The text specifically provides that the UK may negotiate, sign and ratify international agreements entered into in an independent capacity (including in the field of trade) during the transition period provided that these do not enter into force or apply during the transition period (unless authorised to do so by the EU). While this provision should facilitate the transition to a new trade policy, the Scottish Government notes that the timeframe for negotiations would be very short.
The Scottish Government considers that a transition period should be as long as is necessary to provide certainty and stability for business and citizens. We would accept the EU27 position on the application of the EU acquis during this time and agree that it provides for the necessary certainty and on-going access to the benefits of EU membership.
The EU has consistently indicated that its agreement to a transition period is contingent on the UK adhering to the full acquis communautaire during such a period; including the Common Fisheries Policy. In relation to international negotiations on fishing opportunities during a transition period, Mr Barnier previously indicated that a mechanism would be found to ensure that the UK is “consulted”. Article 125 of the draft Withdrawal Agreement is consistent with that position. In the draft legal text the “specific arrangements relating to fishing opportunities” section (Article 125) provides for:
- the United Kingdom to provide comments on the European Commission’s Annual Communication on fishing opportunities, the scientific advice from the relevant scientific bodies and the Commission proposals for fishing opportunities for any period falling within the transition period to be made;
- provision for the UK to attend, as part of the EU delegation, international consultations and negotiations where invited by the EU to do so and where permitted by the relevant international forum; recognising the need to allow the UK to prepare for its future membership in those fora; and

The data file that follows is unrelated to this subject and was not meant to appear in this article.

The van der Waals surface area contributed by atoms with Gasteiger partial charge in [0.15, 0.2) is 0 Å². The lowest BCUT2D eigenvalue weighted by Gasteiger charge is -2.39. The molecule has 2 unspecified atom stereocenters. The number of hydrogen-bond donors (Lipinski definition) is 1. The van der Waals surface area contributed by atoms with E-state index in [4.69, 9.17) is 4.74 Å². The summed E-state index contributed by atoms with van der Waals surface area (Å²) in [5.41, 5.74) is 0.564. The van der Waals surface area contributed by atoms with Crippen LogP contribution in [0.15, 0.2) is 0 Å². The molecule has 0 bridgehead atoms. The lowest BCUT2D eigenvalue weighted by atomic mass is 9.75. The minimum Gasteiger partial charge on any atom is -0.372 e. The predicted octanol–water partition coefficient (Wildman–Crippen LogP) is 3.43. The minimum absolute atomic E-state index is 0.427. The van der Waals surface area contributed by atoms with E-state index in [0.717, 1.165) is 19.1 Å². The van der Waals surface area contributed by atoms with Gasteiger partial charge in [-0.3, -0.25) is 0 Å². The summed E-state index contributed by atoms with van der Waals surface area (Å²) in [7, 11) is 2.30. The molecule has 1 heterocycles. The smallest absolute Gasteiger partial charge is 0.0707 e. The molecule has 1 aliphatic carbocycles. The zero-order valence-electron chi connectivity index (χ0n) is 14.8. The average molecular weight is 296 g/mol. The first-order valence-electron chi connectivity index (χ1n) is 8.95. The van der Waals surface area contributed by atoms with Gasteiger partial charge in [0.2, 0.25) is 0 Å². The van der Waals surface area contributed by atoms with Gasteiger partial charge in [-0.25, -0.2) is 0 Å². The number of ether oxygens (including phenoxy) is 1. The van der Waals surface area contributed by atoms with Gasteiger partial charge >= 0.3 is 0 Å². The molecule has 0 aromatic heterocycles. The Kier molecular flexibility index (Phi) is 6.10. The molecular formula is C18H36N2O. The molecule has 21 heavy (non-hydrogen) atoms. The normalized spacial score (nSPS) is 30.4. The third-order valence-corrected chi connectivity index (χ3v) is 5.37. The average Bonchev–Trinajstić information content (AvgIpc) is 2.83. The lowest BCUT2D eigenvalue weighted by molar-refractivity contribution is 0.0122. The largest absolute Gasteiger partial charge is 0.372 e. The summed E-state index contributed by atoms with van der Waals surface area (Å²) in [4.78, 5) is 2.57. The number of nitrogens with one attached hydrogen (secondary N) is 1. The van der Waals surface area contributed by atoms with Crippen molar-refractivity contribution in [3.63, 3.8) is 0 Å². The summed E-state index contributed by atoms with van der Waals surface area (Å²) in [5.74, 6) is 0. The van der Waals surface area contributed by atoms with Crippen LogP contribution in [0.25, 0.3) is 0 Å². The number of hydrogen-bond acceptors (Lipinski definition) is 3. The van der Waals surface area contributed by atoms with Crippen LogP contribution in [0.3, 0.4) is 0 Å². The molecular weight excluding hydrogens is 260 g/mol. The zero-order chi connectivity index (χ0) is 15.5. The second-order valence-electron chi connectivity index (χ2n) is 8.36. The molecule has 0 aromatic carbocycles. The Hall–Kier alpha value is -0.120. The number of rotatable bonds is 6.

- relative stability shares for fishing opportunities being maintained
The framework created by these clauses falls significantly short of the Scottish Government’s preferred approach to fisheries during a transitional period; namely the creation of a pragmatic mechanism to enable Scotland and the UK to be actively involved in EU decision-making on fisheries where our interests are at stake.
The precise nature of the “consultation” that will be undertaken in relation to fishing opportunities, and the ways in which the EU will act upon UK “comments”, is unspecified, creating considerable uncertainty as to the robustness of the resultant framework; and despite a request from the Scottish Government, no clarification on the form that the consultation will take has been provided by the UK Government. At the very least, there would appear to be a very significant risk that, even where consultation is undertaken in good faith, Scottish and UK fishing interests could be overridden.
In light of this, the Cabinet Secretary for the Rural Economy and Connectivity wrote to the Secretary of State for Environment, Food and Rural Affairs, Michael Gove, on 25 March to place on record the Scottish Government’s objections to the impact the deal will have on Scottish fisheries. In that letter, assurances were also sought that permanent access to Scottish waters would not be used to secure other UK interests in any future deal with the EU, that international quota swapping mechanisms would remain in place, and that no negotiations with the EU in relation to fisheries would be undertaken without comprehensive input from the Scottish Government.
The Scottish Government continues to seek robust assurances on these points, and other key interests, on behalf of the Scottish fishing industry.
Justice and Home Affairs (JHA) opt-in
The Withdrawal Agreement provides for a limitation on the UK’s existing opt in to measures under Title V of Part Three of the Treaty of the Functioning of the European Union (Freedom, Security and Justice) during the transition period. The UK will no longer have the automatic right to opt in to new measures and will have to be invited to co-operate by the EU.